It’s official – the key to conservation lies with indigenous peoples
Survival International, 10 November 2011

WASHINGTON DC,USA: Indigenous peoples are key to preserving the world’s forests, and conservation reserves that exclude them suffer as a result, according to a new study undertaken at the World Bank’s Independent Evaluation Group. The analysis used satellite data to show how deforestation plummets to its lowest levels when indigenous peoples continue living in protected areas, and are not forced out.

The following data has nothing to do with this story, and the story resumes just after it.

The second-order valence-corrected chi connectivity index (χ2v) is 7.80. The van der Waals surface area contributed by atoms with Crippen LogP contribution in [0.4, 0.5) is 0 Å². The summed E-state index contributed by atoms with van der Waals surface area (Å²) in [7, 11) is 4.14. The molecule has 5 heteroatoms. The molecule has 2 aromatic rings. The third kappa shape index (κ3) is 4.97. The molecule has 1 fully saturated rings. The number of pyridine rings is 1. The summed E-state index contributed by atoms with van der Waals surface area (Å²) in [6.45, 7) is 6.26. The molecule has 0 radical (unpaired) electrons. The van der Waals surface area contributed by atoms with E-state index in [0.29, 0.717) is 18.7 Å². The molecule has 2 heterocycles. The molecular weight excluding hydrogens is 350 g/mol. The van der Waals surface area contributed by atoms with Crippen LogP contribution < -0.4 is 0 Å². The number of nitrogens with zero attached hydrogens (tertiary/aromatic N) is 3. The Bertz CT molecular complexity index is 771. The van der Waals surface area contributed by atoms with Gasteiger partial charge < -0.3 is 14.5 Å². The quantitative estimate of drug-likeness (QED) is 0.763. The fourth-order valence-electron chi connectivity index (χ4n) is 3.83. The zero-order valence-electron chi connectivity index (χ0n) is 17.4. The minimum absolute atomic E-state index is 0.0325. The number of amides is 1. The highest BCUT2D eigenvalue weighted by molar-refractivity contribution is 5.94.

According to the study, in Latin America and Asia, strict protected areas (PAs) substantially reduced fire incidence, but multi-use PAs were even more effective. In Latin America, where there is data on indigenous areas, these areas reduce forest fire incidence by 16 %, over two and a half times as much as naïve (unmatched) comparison with unprotected areas would suggest. In Africa, more recently established strict PAs appear to be effective, but multi-use tropical forest protected areas yield few sample points, and their impacts are not robustly estimated. These results suggest that forest protection can contribute both to biodiversity conservation and CO2 mitigation goals, with particular relevance to the REDD agenda. Encouragingly, indigenous areas and multi-use protected areas can help to accomplish these goals, suggesting some compatibility between global environmental goals and support for local livelihoods. Read the release by Survival International … Read the study by Andrew Nelson and Kenneth M. Chomitz, Effectiveness of Strict vs. Multiple Use Protected Areas in Reducing Tropical Forest Fires: A Global Analysis Using Matching Methods, PLoS ONE 6(8): e22722.

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